One of my biggest faults as a person is that I’m bad with directions. Back in the day before GPS, I used to take the route I knew over a new route that would make more sense, even if it added 15 minutes to my trip. When asked what highway I took, I blanked on the numbers. The biggest fear I have is someone asking me for directions, since I know I’ll lead them in the wrong direction.
Landmarks, however, are no problem. If you tell me to keep driving until I see a Rite-Aid on the corner, I’ll have no issue getting to where I need to be. It took me until I was older to realize that this isn’t necessarily a fault. I just process information differently from other people.
Why use visuals in your presentation?
When you have a meeting, you need to realize that everyone involved absorbs data differently. Some people thrive when it comes to numbers and stats. But for others, like myself, a visual image helps things stick. Here are some other reasons why it’s smart to use visuals in your next presentation.
Visual aids show that you have a good grasp of the topic at hand.
Words are easy to cut and paste — especially for a small in-house presentation that’s only accessible by a select team. When you use visual aids, you’re giving examples that go beyond what your group can easily find online. The best presentations are those where you, yourself, are immersed in the topic. The more care and detail you put into your presentation, the more confident you’ll look to your team.
It’s great for remote workers.
There’s a reason why emojis are so popular. They’re an easy way to get a feeling across, and people around the world are able to identify a smile or frown. It’s also great to use images instead of just text for new team members who aren’t all that familiar with the company’s jargon and mission. When you’ve been with a business for a long time, certain lingo becomes second nature. For a newcomer, it may be a little overwhelming. Pictures, however, are perfect.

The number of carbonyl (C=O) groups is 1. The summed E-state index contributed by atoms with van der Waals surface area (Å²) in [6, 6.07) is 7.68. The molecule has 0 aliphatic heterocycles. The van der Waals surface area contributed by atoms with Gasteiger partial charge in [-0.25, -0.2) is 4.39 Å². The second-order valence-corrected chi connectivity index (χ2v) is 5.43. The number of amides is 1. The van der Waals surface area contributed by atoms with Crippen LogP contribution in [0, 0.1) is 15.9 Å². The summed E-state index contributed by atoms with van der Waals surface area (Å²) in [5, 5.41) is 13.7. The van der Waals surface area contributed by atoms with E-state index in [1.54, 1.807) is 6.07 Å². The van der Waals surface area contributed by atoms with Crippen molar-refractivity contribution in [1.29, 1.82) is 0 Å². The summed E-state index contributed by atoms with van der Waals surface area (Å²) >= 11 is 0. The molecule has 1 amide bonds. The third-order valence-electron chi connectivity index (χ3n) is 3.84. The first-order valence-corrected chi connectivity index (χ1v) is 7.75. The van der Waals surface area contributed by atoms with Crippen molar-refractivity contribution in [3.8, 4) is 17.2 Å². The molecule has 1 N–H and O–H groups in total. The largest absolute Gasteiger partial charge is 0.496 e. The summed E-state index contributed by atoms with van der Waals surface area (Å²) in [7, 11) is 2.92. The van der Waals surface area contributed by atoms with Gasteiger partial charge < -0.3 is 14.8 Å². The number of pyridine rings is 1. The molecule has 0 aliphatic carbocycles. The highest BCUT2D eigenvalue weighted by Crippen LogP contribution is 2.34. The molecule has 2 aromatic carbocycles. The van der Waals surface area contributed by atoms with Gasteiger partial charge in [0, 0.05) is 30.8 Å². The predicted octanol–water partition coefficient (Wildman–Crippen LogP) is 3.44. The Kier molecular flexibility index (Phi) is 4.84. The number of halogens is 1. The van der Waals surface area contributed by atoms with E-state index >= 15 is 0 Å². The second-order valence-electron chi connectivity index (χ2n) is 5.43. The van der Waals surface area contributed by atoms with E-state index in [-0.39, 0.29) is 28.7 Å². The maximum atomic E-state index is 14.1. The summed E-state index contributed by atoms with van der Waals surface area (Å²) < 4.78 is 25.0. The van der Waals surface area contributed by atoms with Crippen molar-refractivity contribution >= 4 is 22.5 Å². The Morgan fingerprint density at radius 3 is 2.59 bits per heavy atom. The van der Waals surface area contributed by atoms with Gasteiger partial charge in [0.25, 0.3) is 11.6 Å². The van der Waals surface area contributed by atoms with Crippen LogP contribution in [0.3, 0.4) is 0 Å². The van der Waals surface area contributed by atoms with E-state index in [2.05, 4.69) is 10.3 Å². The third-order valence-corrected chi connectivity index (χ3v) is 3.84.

Visuals can also show that you have a sense of humor.
Visuals set the tone. So if you want your creative project to be fun and lighthearted, you need to present it that way. These days, it’s important to intertwine humor in business. Just think about how fast food brands like Wendy’s and Burger King have been conquering social media, especially Twitter. It’s because they can be really funny. And usually, when something makes people laugh, it’s shared and publicized. Long gone are the days of stiff, uncomfortable meetings that are more like lectures. Today, people appreciate cat gifs in their Powerpoint presentations, and dog photos to help make things more fun.
Visuals can also help coworkers bond.
True story. Years ago, I helped make an organizational spreadsheet for one of the commercial salespeople in my office. I spiced it up with funny photos. In return, the salesperson added photos and memes of his own. It was a document that both of us actually made a point to look at, since we found a fun way to collaborate while also sharing important information. Years later, I still remember that spreadsheet. And I’ve forgotten the other ones I happened to make during my years at the office. You can get to know your team better with fun images. They might even spark up a conversation that you never would have had otherwise. As long as something isn’t racy or inappropriate, they’re wonderful ways to add more pizzaz to anything. Companies like Vibe who offer an interactive whiteboarding experience definitely know how one cute dog photo can uplift anyone’s spirits.
Looking for a great way to connect your employees and create a presentation that sticks out from the rest? Add visual images. Give it a shot and see if it makes your coworkers pay more attention. Who knows? Perhaps an employee who normally stays quiet will open up since they’ll be able to process the information better than before.